19 Non-pharmacologic Management Brodaty meta-analysis of 23 RCTs with family caregivers; outcomes related to frequency/severity of NPS and caregiver well-being  Significant treatment effect, overall effect size=0.34  Variation among trials in dose, intensity and delivery mode  Key features of successful trials=9-12 sessions; tailoring to patient and caregiver; delivered in the home; multiple components  No adverse effects for any of the trials REACH II (generalized approach with targeted behavioral strategy)  Problem solving behavioral approach with significant reductions in frequency of behavioral symptoms REACH VA (generalized approach with targeted behavioral strategy)  Significant reduction in problem behaviors (p=0.04) and improvement in caregiver burden (p=0.001) and depression (p=0.009) Source: Brodaty et al Am J Psychiatry 2012; Belle et al Ann Int Med 2006; Nichols et al Arch Int Med 2011

20 Non-pharmacologic Management Tailored Activity Program (TAP):  8-12 home/telephone sessions by occupational therapists; caregiver training including customized activity  significant reductions in problem behaviors (p=0.004) including agitation (p=0.14) and decrease in caregiver “hours on duty” (p=0.001) COPE  Up to 12 home/telephone contacts by health professionals; assessment for underlying medical issues; caregiver training, significant reduction in problem behaviors (p=0.01) and improvement in caregiver well-being (p=0.002) Source: Gitlin et al, Am J Geriatr Psychiatry 2008; Gitlin et al,,JAMA, 2010

21 Project ACT N=272 patients 11 home/telephone sessions over 4-months by health professionals Identification of potential triggers of problem behaviors  Communication  Environment  Patient undiagnosed medical condition Caregiver training to modify triggers and reduce caregiver upset 3 booster contacts between 16-24 weeks Source: Gitlin, et al, JAGS, 2010

22 Project ACT Medical test results:  Undiagnosed illnesses detected in 34% of subjects  Most prevalent conditions:  UTI 14.5%  Hyperglycemia 5.9%  Anemia 5.1% Source: Gitlin, et al, JAGS, 2010

23 Project ACT Source: Gitlin, et al, JAGS, 2010

24 Project ACT Source: Gitlin, et al, JAGS, 2010 At 16 weeks:  Patient improvement in 67.5% of intervention dyads vs. 45.8% of control dyads (p=0.002)  Reduced caregiver upset (p=0.028)  Enhanced confidence in managing behaviors (p=0.011)  Reduction in caregiver upset (p=0.001)  Reduction in negative communication (p=0.17)  Improved caregiver well-being (p=0.001)  Improvement in ability to keep patient at home (p=0.001) Similar outcomes at 24 weeks

25 Non-pharmacologic Management “ If these interventions were drugs, it is hard to believe that they would not be on the fast track to approval. The magnitude of benefit and quality of evidence supporting these interventions exceed those of pharmacologic therapies…”  Covinsky, Annals of Internal Medicine 2006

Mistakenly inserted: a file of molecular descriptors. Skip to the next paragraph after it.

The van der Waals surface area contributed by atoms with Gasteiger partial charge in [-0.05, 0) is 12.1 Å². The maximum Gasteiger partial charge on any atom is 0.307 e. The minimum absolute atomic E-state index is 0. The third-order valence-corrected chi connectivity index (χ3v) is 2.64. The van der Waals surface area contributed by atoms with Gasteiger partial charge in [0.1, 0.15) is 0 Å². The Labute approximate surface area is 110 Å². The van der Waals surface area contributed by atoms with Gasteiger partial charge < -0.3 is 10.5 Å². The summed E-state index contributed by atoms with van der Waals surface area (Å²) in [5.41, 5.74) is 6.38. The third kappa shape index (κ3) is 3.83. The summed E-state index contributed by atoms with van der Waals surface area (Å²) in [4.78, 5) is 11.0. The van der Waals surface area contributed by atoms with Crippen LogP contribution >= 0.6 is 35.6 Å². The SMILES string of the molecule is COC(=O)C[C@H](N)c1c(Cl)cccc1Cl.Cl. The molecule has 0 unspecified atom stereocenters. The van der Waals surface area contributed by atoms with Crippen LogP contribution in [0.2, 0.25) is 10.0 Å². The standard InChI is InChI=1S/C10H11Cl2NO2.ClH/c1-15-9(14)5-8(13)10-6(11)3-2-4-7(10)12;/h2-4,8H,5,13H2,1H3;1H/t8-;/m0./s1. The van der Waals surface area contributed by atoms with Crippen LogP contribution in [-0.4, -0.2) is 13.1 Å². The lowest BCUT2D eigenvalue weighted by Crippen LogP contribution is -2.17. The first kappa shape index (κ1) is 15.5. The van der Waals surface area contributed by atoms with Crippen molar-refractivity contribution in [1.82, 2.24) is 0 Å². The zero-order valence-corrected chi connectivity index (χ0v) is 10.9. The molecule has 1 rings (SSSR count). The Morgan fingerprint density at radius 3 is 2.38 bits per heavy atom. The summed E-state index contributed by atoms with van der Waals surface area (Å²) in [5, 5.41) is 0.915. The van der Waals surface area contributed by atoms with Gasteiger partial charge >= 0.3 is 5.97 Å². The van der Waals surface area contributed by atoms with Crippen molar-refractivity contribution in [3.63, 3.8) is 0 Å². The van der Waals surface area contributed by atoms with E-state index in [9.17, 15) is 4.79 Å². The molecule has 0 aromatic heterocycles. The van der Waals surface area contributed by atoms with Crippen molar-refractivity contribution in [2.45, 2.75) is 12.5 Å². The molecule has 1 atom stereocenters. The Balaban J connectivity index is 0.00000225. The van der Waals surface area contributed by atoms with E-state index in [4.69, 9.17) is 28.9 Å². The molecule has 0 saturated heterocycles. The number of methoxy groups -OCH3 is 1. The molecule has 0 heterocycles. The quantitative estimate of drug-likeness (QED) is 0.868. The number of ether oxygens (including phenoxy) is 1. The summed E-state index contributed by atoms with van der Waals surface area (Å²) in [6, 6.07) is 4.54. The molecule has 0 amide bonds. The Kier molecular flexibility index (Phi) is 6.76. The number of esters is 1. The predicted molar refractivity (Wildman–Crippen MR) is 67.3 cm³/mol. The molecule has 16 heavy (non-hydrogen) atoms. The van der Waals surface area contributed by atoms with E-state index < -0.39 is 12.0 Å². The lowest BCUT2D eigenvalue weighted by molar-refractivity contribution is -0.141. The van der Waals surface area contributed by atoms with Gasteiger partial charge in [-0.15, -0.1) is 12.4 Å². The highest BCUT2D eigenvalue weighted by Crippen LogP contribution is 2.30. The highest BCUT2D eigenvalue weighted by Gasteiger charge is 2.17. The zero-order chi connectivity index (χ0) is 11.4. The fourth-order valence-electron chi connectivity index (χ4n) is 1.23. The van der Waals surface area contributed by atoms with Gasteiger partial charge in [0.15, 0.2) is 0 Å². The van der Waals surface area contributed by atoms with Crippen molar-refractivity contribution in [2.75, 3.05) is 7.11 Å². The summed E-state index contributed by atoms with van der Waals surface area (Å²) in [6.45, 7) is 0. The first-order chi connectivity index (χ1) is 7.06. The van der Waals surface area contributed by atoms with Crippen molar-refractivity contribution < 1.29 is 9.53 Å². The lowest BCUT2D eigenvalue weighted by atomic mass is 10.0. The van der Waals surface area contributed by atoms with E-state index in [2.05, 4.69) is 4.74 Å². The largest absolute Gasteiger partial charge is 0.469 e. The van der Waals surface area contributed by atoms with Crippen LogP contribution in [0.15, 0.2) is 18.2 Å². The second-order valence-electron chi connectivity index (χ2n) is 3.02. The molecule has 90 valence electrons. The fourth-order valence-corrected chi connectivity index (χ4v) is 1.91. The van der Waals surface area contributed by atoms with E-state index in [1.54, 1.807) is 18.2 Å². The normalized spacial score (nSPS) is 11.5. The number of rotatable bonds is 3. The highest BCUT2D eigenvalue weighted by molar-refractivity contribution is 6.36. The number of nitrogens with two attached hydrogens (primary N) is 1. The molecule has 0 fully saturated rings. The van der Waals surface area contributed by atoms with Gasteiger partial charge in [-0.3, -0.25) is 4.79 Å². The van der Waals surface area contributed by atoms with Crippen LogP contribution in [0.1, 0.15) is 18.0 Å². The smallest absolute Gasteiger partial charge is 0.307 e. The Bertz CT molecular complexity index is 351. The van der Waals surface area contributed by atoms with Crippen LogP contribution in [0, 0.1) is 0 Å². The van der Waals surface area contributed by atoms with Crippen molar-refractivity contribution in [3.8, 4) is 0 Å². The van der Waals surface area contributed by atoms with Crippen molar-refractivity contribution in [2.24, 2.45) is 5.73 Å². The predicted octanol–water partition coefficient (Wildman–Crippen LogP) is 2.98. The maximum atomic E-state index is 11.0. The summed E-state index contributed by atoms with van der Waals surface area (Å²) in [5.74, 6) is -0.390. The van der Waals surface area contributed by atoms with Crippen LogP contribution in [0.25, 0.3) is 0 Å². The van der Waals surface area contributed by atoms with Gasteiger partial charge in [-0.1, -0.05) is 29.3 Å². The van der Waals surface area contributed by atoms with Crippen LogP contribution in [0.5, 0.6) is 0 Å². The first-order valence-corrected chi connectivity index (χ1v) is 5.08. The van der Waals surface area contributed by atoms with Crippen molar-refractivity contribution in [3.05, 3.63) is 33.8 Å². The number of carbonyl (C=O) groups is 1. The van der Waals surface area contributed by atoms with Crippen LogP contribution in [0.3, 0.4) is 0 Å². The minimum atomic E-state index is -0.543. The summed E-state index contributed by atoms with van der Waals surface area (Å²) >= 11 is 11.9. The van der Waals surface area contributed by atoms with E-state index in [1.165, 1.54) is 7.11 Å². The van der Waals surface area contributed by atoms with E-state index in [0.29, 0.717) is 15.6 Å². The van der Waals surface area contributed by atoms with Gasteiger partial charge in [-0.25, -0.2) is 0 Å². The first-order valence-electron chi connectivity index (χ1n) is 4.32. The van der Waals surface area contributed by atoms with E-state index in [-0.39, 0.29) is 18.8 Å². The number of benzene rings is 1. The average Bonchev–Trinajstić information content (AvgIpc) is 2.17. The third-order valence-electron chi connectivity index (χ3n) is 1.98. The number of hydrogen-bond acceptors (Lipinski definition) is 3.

26 Expert Consensus Panel Convened in Detroit Michigan, September 7, 2011 Faculty: Mary G. Austrom, PhDIndiana University Frederic C. Blow, PhDVA Ann Arbor/University of Michigan Kathleen C. Buckwalter, PhDUniversity of Iowa Christopher M. Callahan, MDIndiana University Ryan Carnahan Pharm.D., M.S.University of Iowa Laura N. Gitlin, PhDJohns Hopkins University Helen C. Kales, MDVA Ann Arbor/University of Michigan Dimitris N. Kiosses, PhDWeill Cornell Medical College Mark E. Kunik, MDVA Houston/Baylor College of Medicine Constantine G. Lyketsos, MDJohns Hopkins University Linda O. Nichols, PhDVA Memphis / University of Tennessee Daniel Weintraub, MDVA Philadelphia/University of Pennsylvania

27 Panel Results 1) Create an evidence-informed approach representing best practice known to date 2) Construct an approach that can guide the use of both pharmacologic and non-pharmacologic approaches (roadmap) Knee-jerk prescribing of meds is not optimal Going through the decision-making steps to derive the treatments tailored to the patient, caregiver, environment is key

28 Panel Results 3) We need better and more systematic ways to differentiate symptoms by phenomena and putative causes. This may improve uptake of behavioral and environmental modification approaches This may better direct/target medication use This will be of critical assistance to future medication trials

29 Panel Results 4) Behavioral and environmental modifications should be tried first-line with three major exceptions: Major depression with or without suicidal ideation Psychosis causing harm or creating potential for harm Aggression causing risk Emphasis on SAFETY and ACUITY

30 Etiology matters! We don’t know what is prompting Elizabeth’s symptoms Knowing the underlying cause will direct the treatment:  Urinary tract infection  Pain  Issues with caregiver  Psychosis

31 Panel Results 5) Definition of the key elements of care for NPS: Need accurate characterization and contextualization Examine underlying causes of NPS Devise treatment plan Assess intervention effectiveness

32 Kales et al, JAGS, 2014